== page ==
Trends and uncertainties in U.S. cloud cover from weather stations and satellite data

Wednesday, 17 December 2014
Melissa Purdy Free1, Bomin Sun2 and Hye Lim Yoo1, (1)NOAA, College Park, MD, United States, (2)IMSG, College Park, MD, United States
Cloud cover data from ground-based weather observers can be an important source of climate information, but the record of such observations in the U.S. is disrupted by the introduction of automated observing systems and other artificial shifts that interfere with our ability to assess changes in cloudiness at climate time scales. A new dataset using 54 National Weather Service (NWS) and 101 military stations that continued to make human-augmented cloud observations after the 1990s has been adjusted using statistical changepoint detection and visual scrutiny. The adjustments substantially reduce the trends in U.S. mean total cloud cover while increasing the agreement between the cloud cover time series and those of physically related climate variables such as diurnal temperature range and number of precipitation days. For 1949-2009, the adjusted time series give a trend in U.S. mean total cloud of 0.11 ± 0.22 %/decade for the military data, 0.55 ± 0.24 %/decade for the NWS data, and 0.31 ± 0.22 %/decade for the combined dataset. These trends are less than half those in the original data. For 1976-2004, the original data give a significant increase but the adjusted data show an insignificant trend of -0.17 (military stations) to 0.66 %/decade (NWS stations). The differences between the two sets of station data illustrate the uncertainties in the U.S. cloud cover record.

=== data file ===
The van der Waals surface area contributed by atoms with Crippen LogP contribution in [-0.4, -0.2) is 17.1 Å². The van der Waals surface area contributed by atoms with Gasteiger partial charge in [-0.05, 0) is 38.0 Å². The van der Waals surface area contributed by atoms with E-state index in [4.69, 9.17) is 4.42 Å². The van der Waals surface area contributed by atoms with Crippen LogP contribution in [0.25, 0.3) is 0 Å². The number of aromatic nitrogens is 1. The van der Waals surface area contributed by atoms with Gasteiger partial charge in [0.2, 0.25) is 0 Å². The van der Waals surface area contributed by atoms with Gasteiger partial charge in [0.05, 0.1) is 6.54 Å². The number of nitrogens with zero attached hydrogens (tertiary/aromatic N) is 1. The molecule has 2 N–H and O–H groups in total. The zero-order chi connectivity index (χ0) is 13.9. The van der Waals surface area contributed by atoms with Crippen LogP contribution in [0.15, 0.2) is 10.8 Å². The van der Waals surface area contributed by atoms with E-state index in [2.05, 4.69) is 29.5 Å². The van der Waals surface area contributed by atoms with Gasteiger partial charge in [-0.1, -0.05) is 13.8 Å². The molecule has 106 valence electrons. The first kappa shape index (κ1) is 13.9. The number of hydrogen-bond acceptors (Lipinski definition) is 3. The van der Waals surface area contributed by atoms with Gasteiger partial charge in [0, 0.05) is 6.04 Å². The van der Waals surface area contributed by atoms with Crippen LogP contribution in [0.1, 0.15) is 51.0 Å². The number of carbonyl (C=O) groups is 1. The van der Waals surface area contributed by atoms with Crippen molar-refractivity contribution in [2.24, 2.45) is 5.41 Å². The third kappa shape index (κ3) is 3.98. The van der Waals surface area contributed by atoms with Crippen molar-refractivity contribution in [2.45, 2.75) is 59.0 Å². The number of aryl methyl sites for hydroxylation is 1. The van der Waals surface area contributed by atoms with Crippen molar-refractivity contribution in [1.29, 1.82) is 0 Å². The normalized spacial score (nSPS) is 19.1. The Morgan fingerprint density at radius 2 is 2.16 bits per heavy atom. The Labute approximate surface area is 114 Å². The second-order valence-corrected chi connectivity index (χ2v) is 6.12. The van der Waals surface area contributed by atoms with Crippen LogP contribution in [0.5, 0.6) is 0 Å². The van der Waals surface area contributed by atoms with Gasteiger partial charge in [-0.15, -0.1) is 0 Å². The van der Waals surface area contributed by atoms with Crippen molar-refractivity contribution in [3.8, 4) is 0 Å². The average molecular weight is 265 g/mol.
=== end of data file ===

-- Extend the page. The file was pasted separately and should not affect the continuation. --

We compare the adjusted station data to cloud cover time series extracted from several satellite datasets: ISCCP (International Satellite Cloud Climatology Project), PATMOS-x (AVHRR Pathfinder Atmospheres Extended) and CLARA-a1 (CM SAF cLoud Albedo and RAdiation), and the recently developed PATMOS-x diurnally corrected dataset. Like the station data, satellite cloud cover time series may contain inhomogeneities due to changes in the observing systems and problems with retrieval algorithms. Overall we find good agreement between interannual variability in most of the satellite data and that in our station data, with the diurnally corrected PATMOS-x product generally showing the best match. For the satellite period 1984-2007, trends in the U.S. mean cloud cover from satellite data vary widely among the datasets, and all are more negative than those in the station data, with PATMOS-x having the trends closest to those in the station data.